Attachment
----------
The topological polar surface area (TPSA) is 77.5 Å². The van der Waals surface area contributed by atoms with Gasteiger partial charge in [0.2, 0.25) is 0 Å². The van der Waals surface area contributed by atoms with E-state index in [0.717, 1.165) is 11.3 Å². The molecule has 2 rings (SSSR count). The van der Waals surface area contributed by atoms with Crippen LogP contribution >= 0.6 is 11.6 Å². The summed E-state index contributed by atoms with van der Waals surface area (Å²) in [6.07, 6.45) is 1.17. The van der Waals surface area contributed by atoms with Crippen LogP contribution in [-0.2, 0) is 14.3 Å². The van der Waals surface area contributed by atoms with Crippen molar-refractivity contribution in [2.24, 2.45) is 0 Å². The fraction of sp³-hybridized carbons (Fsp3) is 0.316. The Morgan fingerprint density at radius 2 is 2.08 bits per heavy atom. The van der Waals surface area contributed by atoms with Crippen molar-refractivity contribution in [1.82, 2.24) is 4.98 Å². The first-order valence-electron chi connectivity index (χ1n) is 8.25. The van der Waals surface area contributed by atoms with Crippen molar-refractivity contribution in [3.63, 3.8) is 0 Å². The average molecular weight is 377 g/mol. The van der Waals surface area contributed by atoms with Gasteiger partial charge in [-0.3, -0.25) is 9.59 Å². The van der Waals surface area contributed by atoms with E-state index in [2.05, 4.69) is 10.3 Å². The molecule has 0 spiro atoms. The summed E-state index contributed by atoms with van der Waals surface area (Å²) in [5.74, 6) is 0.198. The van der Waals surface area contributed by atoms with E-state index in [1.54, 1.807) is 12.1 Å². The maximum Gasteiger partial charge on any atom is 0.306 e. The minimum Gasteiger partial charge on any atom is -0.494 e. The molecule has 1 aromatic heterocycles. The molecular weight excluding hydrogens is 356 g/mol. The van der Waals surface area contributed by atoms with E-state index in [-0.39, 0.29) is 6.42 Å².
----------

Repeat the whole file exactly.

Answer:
The topological polar surface area (TPSA) is 77.5 Å². The van der Waals surface area contributed by atoms with Gasteiger partial charge in [0.2, 0.25) is 0 Å². The van der Waals surface area contributed by atoms with E-state index in [0.717, 1.165) is 11.3 Å². The molecule has 2 rings (SSSR count). The van der Waals surface area contributed by atoms with Crippen LogP contribution >= 0.6 is 11.6 Å². The summed E-state index contributed by atoms with van der Waals surface area (Å²) in [6.07, 6.45) is 1.17. The van der Waals surface area contributed by atoms with Crippen LogP contribution in [-0.2, 0) is 14.3 Å². The van der Waals surface area contributed by atoms with Crippen molar-refractivity contribution in [2.24, 2.45) is 0 Å². The fraction of sp³-hybridized carbons (Fsp3) is 0.316. The Morgan fingerprint density at radius 2 is 2.08 bits per heavy atom. The van der Waals surface area contributed by atoms with Crippen molar-refractivity contribution in [1.82, 2.24) is 4.98 Å². The first-order valence-electron chi connectivity index (χ1n) is 8.25. The van der Waals surface area contributed by atoms with Crippen molar-refractivity contribution in [3.63, 3.8) is 0 Å². The average molecular weight is 377 g/mol. The van der Waals surface area contributed by atoms with Gasteiger partial charge in [-0.3, -0.25) is 9.59 Å². The van der Waals surface area contributed by atoms with E-state index in [2.05, 4.69) is 10.3 Å². The molecule has 0 spiro atoms. The summed E-state index contributed by atoms with van der Waals surface area (Å²) in [5.74, 6) is 0.198. The van der Waals surface area contributed by atoms with E-state index in [1.54, 1.807) is 12.1 Å². The maximum Gasteiger partial charge on any atom is 0.306 e. The minimum Gasteiger partial charge on any atom is -0.494 e. The molecule has 1 aromatic heterocycles. The molecular weight excluding hydrogens is 356 g/mol. The van der Waals surface area contributed by atoms with E-state index in [-0.39, 0.29) is 6.42 Å².